Tag Archives: Sesame Street

Happy Hanukkah and Kwanzaa!!!

I. Love. Christmas music.  I start singing jingle bells in July.  But I recently realized that there are tttooonnnnsss of non-religious Christmas songs (Who doesn’t love Bing Crosby?), and then tttooonnnssss of religious Christmas songs, and like 2 Hanukkah songs (Dreidel, dreidel, dreidel and Adam Sandler’s song).

Much less, Kwanzaa songs:

You might not even know what Kwanzaa is, which is understandable.  Let Sesame Street tell you how it’s done:

Yes, the silent boy is from Everybody Hates Chris.

So I was listening to NPR yesterday night (shocker, I know), and heard Matisyahu, a Hasidic reggae musician from Brooklyn, speaking about the shortage of Hanukkah music.  Here’s an excerpt from his NPR essay on Hanukkah music:

Amazon.com has 48,322 Christmas albums for sale, but only 212 Hanukkah CDs. That’s 227 Christmas albums for every one Hanukkah album. Even taking into account that Christians outnumber Jewish people 76 to 1, there is still a huge lack of Hanukkah music. Over the past 100 years, there have been thousands of Jewish singer-songwriters. Where is all the Hanukkah music?

Jewish musicians might feel more inclined to make Hanukkah music if they knew that someone would actually want to listen to it. Until the holiday music market shows it can support Hanukkah songs, it’s highly unlikely that we will ever hear Jewish holiday music at the mall, or the gas station, or the DMV, or on every radio station that Santa currently rules.

Is it possible that one day the tide may turn, that Jews and Christians will come together in the studio and start making Hanukkah music? Will we ever get to hear Drake and Rihanna’s hit single, “Hanukkah’s Sexy Love Lights”?  Maybe, but it would take a real Hanukkah miracle.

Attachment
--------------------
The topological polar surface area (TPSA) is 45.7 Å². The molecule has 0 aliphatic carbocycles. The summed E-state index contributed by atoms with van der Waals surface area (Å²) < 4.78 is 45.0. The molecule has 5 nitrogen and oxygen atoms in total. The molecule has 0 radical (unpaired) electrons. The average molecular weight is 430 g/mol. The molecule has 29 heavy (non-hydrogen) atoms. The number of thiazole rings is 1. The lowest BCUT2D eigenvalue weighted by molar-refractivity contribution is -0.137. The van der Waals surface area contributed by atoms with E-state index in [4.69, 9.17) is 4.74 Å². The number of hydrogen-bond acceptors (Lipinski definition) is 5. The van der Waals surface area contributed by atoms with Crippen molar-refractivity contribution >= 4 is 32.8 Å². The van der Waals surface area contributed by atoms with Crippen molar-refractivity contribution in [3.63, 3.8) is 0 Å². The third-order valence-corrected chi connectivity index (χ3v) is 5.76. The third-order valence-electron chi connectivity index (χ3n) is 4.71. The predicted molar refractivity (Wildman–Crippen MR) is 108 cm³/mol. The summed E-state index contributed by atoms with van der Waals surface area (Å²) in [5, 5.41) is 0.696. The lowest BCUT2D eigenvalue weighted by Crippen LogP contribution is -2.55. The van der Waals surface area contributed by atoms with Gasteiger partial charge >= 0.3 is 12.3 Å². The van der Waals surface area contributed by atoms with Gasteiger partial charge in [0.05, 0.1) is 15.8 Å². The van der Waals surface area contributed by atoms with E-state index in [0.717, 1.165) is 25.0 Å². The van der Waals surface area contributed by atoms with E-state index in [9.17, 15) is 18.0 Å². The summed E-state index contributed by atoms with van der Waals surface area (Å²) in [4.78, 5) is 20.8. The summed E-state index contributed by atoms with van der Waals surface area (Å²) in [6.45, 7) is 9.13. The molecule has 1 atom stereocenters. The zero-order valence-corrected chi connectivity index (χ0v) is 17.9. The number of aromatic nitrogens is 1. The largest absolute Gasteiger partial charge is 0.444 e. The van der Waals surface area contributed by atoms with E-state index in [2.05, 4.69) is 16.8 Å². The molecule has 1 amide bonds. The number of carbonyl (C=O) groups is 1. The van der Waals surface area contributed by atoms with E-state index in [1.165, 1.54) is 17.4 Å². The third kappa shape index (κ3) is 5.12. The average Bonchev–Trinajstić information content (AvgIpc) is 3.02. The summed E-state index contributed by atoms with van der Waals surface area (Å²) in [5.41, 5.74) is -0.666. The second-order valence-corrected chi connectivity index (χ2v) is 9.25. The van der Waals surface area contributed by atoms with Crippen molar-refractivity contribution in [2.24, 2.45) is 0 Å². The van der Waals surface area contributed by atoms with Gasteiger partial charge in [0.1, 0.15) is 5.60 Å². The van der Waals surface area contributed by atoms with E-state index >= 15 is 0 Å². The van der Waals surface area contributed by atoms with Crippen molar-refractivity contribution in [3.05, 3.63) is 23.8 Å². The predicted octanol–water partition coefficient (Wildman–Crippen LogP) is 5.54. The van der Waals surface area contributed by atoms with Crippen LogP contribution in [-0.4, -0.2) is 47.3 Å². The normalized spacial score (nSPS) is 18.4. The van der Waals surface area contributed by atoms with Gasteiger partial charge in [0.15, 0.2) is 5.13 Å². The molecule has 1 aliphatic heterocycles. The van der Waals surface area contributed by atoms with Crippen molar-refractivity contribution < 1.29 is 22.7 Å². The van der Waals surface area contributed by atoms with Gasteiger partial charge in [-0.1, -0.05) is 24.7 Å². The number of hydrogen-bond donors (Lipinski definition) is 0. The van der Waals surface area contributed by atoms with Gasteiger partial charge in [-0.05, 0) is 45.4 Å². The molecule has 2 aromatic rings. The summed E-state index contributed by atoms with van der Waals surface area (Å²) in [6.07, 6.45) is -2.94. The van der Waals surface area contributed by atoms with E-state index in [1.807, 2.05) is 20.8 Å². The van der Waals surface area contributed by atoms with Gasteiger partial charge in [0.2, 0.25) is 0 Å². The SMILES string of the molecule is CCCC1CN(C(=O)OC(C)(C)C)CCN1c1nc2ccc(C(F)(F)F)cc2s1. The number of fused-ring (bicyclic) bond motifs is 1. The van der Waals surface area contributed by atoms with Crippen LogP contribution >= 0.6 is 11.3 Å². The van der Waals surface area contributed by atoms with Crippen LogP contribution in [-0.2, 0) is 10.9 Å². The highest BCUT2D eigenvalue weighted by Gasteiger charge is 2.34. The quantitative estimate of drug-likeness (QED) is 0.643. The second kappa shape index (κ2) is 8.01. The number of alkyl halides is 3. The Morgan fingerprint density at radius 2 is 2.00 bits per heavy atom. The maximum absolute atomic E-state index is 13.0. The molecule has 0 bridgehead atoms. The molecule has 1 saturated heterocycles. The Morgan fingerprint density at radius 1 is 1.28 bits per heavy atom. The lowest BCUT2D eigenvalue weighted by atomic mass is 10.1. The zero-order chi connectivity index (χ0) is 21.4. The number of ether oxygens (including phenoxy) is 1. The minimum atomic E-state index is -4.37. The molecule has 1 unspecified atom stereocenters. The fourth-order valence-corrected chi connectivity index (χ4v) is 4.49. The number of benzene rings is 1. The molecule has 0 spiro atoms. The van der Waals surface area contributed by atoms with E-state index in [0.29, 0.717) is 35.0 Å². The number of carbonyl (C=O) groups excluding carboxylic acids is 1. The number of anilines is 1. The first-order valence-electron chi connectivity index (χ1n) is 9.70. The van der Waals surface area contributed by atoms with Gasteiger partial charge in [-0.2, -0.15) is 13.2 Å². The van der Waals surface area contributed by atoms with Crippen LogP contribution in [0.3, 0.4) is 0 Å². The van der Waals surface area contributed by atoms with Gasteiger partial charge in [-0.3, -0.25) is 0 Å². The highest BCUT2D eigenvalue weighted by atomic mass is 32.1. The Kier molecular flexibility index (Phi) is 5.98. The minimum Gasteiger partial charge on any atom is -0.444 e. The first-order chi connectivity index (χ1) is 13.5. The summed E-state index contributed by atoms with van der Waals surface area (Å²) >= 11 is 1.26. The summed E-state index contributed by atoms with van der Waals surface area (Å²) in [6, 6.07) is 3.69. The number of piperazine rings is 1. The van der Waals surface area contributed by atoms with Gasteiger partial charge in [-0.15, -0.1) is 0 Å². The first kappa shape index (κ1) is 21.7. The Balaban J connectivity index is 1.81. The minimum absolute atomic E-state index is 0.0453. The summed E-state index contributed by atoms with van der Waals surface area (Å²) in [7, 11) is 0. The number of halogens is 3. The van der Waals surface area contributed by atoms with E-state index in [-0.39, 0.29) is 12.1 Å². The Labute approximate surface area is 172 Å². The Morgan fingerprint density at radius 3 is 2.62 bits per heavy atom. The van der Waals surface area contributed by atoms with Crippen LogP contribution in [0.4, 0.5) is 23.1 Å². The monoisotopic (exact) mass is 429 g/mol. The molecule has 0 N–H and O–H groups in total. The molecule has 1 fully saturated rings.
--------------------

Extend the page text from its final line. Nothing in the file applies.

Listen to the interview with Matisyahu and NPR, in which he discusses his choice in reggae and, at the end, performs his song “Miracle” acoustically.  It’s really amazing.

All in all, I’ll definitely be looking for ways to make my expansive holiday playlist more diverse this winter.

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Do the Emmys Have a Race Problem?

Re-post from Movieline by Kyle Buchanan.  Embedded links from author.

Until Archie Panjabi’s surprise win this year for The Good Wife, only eight people of color had ever won an Emmy in the top four acting categories for drama and comedy. It’s a sobering statistic about the racial inequality that still persists on television, and after watching the Emmys this weekend (and being mistaken for another black actress), it has Southland’s Regina King ready to speak her mind.

The actress (who really should have merited Emmy consideration for the first season of Southland) vocalized her concerns in a Huffington Post essay:

Since the Emmy ceremony, I have been going back and forth about whether or not I should compose this letter. I try hard in my daily life not to engage in uncomfortable situations regarding race. But sometimes it’s very difficult to find other reasons that better explain why certain events play out the way they do. It is impossible for me to ignore the published statistics regarding the number of people of color mentioned, celebrated or honored in the history of the televised Emmys. Up to and including this year, there have been only 53 non-white actors nominated for emmys out of nearly 1,000 possible nominations in the top four acting categories for drama and comedy.

I’ve worked in television nearly all of my professional life, and that statistic is quite sobering to me. And to add injury to my already sensitive nerve endings a picture of Rutina Wesley from True Blood, who attended this year’s Emmys, had a caption that read: “Regina King enters the 62nd Emmys.” No, I wasn’t there. Mistakes happen, right? Well after a few “mistakes” of how people of color are portrayed in the Hollywood media, I decided it was important to say something about how things go down in Hollywood.

The initial pull on my heart strings was not seeing the veteran Sesame Street actress Alaina Reed Hall included in this year’s memoriam […] I am assuming other actors have lost someone close to them who weren’t recognized during that segment of previous Emmy telecasts. So I will take the stats about people of color out of my complaint and pose an essential question on behalf of any television artist of note working in our business. What is the process in determining who will and will not be recognized during the Emmy memoriam?

We wish we knew. But what do you think: Does King have a point?

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